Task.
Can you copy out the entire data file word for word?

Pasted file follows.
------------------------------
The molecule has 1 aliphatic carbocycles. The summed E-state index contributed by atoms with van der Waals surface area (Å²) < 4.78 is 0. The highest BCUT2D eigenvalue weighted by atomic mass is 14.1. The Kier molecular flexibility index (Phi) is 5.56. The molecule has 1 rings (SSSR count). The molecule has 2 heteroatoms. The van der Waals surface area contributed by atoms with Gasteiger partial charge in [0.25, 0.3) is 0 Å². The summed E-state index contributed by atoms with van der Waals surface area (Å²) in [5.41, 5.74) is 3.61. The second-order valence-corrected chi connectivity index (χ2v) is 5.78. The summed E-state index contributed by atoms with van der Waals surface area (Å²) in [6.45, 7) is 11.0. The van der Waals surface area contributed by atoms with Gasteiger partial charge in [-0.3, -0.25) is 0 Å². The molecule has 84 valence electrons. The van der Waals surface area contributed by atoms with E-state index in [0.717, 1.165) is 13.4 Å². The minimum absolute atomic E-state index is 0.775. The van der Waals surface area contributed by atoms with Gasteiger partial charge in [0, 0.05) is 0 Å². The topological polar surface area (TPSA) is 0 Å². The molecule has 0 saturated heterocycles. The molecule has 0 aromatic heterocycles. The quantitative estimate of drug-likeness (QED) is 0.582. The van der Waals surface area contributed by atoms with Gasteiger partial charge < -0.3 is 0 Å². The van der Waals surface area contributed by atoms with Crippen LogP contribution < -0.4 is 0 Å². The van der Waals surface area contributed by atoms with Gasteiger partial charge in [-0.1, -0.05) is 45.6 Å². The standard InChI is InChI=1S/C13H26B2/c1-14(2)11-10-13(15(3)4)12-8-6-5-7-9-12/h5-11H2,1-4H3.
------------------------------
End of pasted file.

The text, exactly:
The molecule has 1 aliphatic carbocycles. The summed E-state index contributed by atoms with van der Waals surface area (Å²) < 4.78 is 0. The highest BCUT2D eigenvalue weighted by atomic mass is 14.1. The Kier molecular flexibility index (Phi) is 5.56. The molecule has 1 rings (SSSR count). The molecule has 2 heteroatoms. The van der Waals surface area contributed by atoms with Gasteiger partial charge in [0.25, 0.3) is 0 Å². The summed E-state index contributed by atoms with van der Waals surface area (Å²) in [5.41, 5.74) is 3.61. The second-order valence-corrected chi connectivity index (χ2v) is 5.78. The summed E-state index contributed by atoms with van der Waals surface area (Å²) in [6.45, 7) is 11.0. The van der Waals surface area contributed by atoms with Gasteiger partial charge in [-0.3, -0.25) is 0 Å². The molecule has 84 valence electrons. The van der Waals surface area contributed by atoms with E-state index in [0.717, 1.165) is 13.4 Å². The minimum absolute atomic E-state index is 0.775. The van der Waals surface area contributed by atoms with Gasteiger partial charge in [0, 0.05) is 0 Å². The topological polar surface area (TPSA) is 0 Å². The molecule has 0 saturated heterocycles. The molecule has 0 aromatic heterocycles. The quantitative estimate of drug-likeness (QED) is 0.582. The van der Waals surface area contributed by atoms with Gasteiger partial charge < -0.3 is 0 Å². The van der Waals surface area contributed by atoms with Crippen LogP contribution < -0.4 is 0 Å². The van der Waals surface area contributed by atoms with Gasteiger partial charge in [-0.1, -0.05) is 45.6 Å². The standard InChI is InChI=1S/C13H26B2/c1-14(2)11-10-13(15(3)4)12-8-6-5-7-9-12/h5-11H2,1-4H3.